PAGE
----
Aluminum Oxide and Cancer

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Aluminum oxide has been proven to be neurotoxic in humans and animals. It can also be genotoxic (DNA fragmentation in the brain) in animal models and in vitro.


A few studies have shown a possible increase in the incidence of cancer in individuals exposed to aluminium, especially in industrial workers and metallurgists. The results were not conclusive, however.


The exposure of asthmatic patients to aluminium is very small, even compared to other metals such as iron or chromium. Moreover, respiratory symptoms often respond to conventional measures.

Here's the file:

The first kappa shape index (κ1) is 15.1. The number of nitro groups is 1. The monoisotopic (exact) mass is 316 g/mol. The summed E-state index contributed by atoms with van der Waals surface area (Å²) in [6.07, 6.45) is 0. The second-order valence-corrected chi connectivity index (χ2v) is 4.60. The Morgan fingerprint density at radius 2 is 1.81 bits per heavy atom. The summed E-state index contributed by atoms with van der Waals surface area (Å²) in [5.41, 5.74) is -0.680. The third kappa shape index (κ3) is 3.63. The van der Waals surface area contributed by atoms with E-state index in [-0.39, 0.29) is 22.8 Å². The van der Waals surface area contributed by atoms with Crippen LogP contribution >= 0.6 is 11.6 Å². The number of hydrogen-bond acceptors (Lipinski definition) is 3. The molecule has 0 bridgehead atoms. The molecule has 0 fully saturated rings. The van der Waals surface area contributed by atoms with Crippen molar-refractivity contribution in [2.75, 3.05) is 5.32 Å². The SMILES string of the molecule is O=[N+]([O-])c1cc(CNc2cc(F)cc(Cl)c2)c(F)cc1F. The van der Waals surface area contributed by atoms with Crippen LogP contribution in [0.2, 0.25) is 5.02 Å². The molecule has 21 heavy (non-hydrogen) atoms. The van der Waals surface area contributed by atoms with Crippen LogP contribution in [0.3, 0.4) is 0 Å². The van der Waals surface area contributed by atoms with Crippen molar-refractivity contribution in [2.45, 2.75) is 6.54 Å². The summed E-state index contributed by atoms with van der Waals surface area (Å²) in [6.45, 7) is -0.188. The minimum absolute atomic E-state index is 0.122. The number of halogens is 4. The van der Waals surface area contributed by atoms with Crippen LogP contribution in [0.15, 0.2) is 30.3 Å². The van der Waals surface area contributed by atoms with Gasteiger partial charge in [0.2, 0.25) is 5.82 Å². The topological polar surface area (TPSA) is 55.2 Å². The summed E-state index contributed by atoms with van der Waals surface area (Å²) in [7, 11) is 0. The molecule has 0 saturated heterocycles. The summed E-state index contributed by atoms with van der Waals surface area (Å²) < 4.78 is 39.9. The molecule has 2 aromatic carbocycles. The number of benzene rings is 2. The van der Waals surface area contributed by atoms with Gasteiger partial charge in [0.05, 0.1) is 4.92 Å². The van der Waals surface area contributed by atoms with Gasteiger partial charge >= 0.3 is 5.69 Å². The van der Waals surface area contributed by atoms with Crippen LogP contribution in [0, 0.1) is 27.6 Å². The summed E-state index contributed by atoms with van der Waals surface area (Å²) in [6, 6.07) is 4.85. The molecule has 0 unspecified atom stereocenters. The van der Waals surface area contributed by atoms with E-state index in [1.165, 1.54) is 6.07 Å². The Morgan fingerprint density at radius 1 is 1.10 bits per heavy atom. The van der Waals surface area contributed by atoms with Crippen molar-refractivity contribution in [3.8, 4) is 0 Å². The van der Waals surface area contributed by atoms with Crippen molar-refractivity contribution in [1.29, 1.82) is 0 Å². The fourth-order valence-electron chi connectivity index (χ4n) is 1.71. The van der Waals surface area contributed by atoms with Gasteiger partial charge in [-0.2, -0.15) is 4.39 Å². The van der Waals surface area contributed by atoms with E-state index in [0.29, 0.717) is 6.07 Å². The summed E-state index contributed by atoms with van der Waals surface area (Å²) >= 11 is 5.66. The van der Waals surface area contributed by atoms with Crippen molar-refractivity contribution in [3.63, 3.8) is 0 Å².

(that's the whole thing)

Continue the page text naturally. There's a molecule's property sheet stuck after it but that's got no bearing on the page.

Dermatological toxicity

A skin irritation after repeated exposure to aluminium compounds has not been reported. Nonetheless, some products contain abrasives and aluminium oleate which may cause dermatological adverse effects.

Breast cancer

Recently, several studies have suggested that aluminium salts found in antiperspirants may be linked to the increased rates of breast cancer. These studies suggest that the aluminium in these products might be absorbed by breast cells and genetic changes occur that lead to tumours.


The oxidation of aluminium occurs in the body and is mainly due to uptake from foodstuffs and food additives. Aluminium is mainly metabolized in the liver and excreted in urine.


Various vaccines have been recommended by the World Health Organization (WHO) and the Robert Koch Institute, which have high health benefits for the individual as well as the population as a whole. Nevertheless, the additional exposure of infants and young children to aluminium via food and FCM should be as low as possible.

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